Family Affair

Family Affair
Local Knowledge: Phillip

At Koreatown-based developer Jamison, it’s family first.

Launched in 1995 as a side business by practicing physician David Lee, the company now boasts 18 million square feet of office space and thousands of multifamily units.

While Lee remains involved, he has handed off management of the company to three of his children.

Jaime Lee oversees commercial leasing as chief executive of Jamison Realty Inc. Phillip Lee serves as chief executive of Jamison Services Inc., guiding asset and property management. And Garrett Lee, the youngest of the three, manages development as president of Jamison Properties. Their other brother, Brian Lee, is not involved in the business.

Together, the Lee triumvirate has pushed Jamison into new areas. Once known primarily as landlords for Class B office buildings in Koreatown, Jamison now reaches from downtown to the Westside.

And the company has shifted to multifamily developments, both as adaptive reuse projects and as new builds. That includes the Circa, a massive residential and retail effort at 1200 S. Figueroa St. with 648 luxury units and 48,000 square feet of retail space.

The younger Lees sat down with the Business Journal to discuss the family dynamic, the company’s roots in the 1992 L.A. riots and expansion into new markets.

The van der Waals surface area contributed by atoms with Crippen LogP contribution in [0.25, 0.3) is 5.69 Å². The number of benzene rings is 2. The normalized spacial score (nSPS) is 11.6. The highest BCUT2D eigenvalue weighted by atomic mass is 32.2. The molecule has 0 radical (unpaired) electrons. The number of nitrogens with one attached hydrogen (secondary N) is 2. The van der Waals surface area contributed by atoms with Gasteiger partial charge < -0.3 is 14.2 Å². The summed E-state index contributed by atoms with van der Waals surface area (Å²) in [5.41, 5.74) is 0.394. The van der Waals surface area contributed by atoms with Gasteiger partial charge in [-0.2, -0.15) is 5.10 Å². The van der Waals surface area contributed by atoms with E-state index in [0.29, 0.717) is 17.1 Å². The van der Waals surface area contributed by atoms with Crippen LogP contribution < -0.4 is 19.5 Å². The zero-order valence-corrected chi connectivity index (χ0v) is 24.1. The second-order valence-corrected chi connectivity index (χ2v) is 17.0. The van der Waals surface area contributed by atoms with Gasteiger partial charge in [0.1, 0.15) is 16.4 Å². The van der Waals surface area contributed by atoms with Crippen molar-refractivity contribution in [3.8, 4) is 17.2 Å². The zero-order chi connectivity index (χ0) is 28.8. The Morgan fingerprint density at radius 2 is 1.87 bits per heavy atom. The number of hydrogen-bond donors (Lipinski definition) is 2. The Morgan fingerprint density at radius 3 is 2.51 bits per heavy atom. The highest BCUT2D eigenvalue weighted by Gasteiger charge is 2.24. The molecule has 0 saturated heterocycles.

The three of you really have L.A. in your DNA. You grew up here, and your dad has long been a major player in local real estate. How did watching him prepare you for your roles at Jamison?

Phillip Lee: It was forced preparation basically. He’s the kind of person who doesn’t ever stop working. He was still practicing medicine when we were growing up and doing real estate. When I was learning to drive with my learner’s permit, he would have us drive by buildings to check them out and look at new properties.

Jaime Lee: I’ve been working for my dad since I was 5, whether it was going on rounds with him at the hospital when we were kids on the weekend or going to his medical office. Very early, he was ingraining in us that it’s a family endeavor, that it’s a team effort for us all to continue to work together.

Garrett Lee: I got that experience when I started full time about five years ago. He’s pretty much in the office every day all day, just working so hard. That constant exposure made it a lot easier to pick up on real estate philosophies and how he got the business to work.

What does it mean to you to do this in your hometown?

JL: We grew up in Koreatown, coming here at a time when we were just emerging from the riots, and Koreatown was certainly not the cultural center or even the geographical center it is now. Our commitment with our generation is really seeing what is the path forward for this neighborhood, and how do we continue to develop and improve it for future generations.

Jamison was once known for office properties. What got you interested in residential buildings?